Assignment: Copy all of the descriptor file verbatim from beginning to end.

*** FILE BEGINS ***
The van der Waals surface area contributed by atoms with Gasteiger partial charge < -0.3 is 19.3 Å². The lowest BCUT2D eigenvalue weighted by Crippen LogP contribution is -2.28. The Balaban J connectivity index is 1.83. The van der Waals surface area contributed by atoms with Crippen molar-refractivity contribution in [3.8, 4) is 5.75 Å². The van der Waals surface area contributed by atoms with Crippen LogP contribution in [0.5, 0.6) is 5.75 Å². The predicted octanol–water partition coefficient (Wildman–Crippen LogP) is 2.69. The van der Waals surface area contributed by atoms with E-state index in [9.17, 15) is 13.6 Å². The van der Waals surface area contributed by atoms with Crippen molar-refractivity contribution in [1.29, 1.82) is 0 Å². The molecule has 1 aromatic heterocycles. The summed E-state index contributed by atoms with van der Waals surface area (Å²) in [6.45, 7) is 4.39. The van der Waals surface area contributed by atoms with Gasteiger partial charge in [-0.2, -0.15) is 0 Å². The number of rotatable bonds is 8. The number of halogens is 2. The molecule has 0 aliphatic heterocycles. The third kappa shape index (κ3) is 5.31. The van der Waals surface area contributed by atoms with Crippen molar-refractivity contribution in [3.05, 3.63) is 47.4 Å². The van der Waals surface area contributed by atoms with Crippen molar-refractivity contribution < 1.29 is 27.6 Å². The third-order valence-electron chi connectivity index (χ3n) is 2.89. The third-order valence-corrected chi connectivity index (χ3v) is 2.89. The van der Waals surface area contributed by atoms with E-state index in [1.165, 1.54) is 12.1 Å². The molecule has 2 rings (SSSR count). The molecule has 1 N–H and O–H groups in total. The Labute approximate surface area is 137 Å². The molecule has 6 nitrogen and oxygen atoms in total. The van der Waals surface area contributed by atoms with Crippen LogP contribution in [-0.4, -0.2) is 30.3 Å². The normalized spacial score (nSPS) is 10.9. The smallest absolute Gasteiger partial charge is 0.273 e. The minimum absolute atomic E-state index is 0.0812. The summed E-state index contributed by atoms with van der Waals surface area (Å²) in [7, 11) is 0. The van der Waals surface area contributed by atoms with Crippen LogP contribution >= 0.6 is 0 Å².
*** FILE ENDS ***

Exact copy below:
The van der Waals surface area contributed by atoms with Gasteiger partial charge < -0.3 is 19.3 Å². The lowest BCUT2D eigenvalue weighted by Crippen LogP contribution is -2.28. The Balaban J connectivity index is 1.83. The van der Waals surface area contributed by atoms with Crippen molar-refractivity contribution in [3.8, 4) is 5.75 Å². The van der Waals surface area contributed by atoms with Crippen LogP contribution in [0.5, 0.6) is 5.75 Å². The predicted octanol–water partition coefficient (Wildman–Crippen LogP) is 2.69. The van der Waals surface area contributed by atoms with E-state index in [9.17, 15) is 13.6 Å². The van der Waals surface area contributed by atoms with Crippen molar-refractivity contribution in [1.29, 1.82) is 0 Å². The molecule has 1 aromatic heterocycles. The summed E-state index contributed by atoms with van der Waals surface area (Å²) in [6.45, 7) is 4.39. The van der Waals surface area contributed by atoms with Gasteiger partial charge in [-0.2, -0.15) is 0 Å². The number of rotatable bonds is 8. The number of halogens is 2. The molecule has 0 aliphatic heterocycles. The third kappa shape index (κ3) is 5.31. The van der Waals surface area contributed by atoms with Crippen molar-refractivity contribution in [3.05, 3.63) is 47.4 Å². The van der Waals surface area contributed by atoms with Crippen molar-refractivity contribution < 1.29 is 27.6 Å². The third-order valence-electron chi connectivity index (χ3n) is 2.89. The third-order valence-corrected chi connectivity index (χ3v) is 2.89. The van der Waals surface area contributed by atoms with E-state index in [1.165, 1.54) is 12.1 Å². The molecule has 2 rings (SSSR count). The molecule has 1 N–H and O–H groups in total. The Labute approximate surface area is 137 Å². The molecule has 6 nitrogen and oxygen atoms in total. The van der Waals surface area contributed by atoms with Crippen LogP contribution in [-0.4, -0.2) is 30.3 Å². The normalized spacial score (nSPS) is 10.9. The smallest absolute Gasteiger partial charge is 0.273 e. The minimum absolute atomic E-state index is 0.0812. The summed E-state index contributed by atoms with van der Waals surface area (Å²) in [7, 11) is 0. The van der Waals surface area contributed by atoms with Crippen LogP contribution >= 0.6 is 0 Å².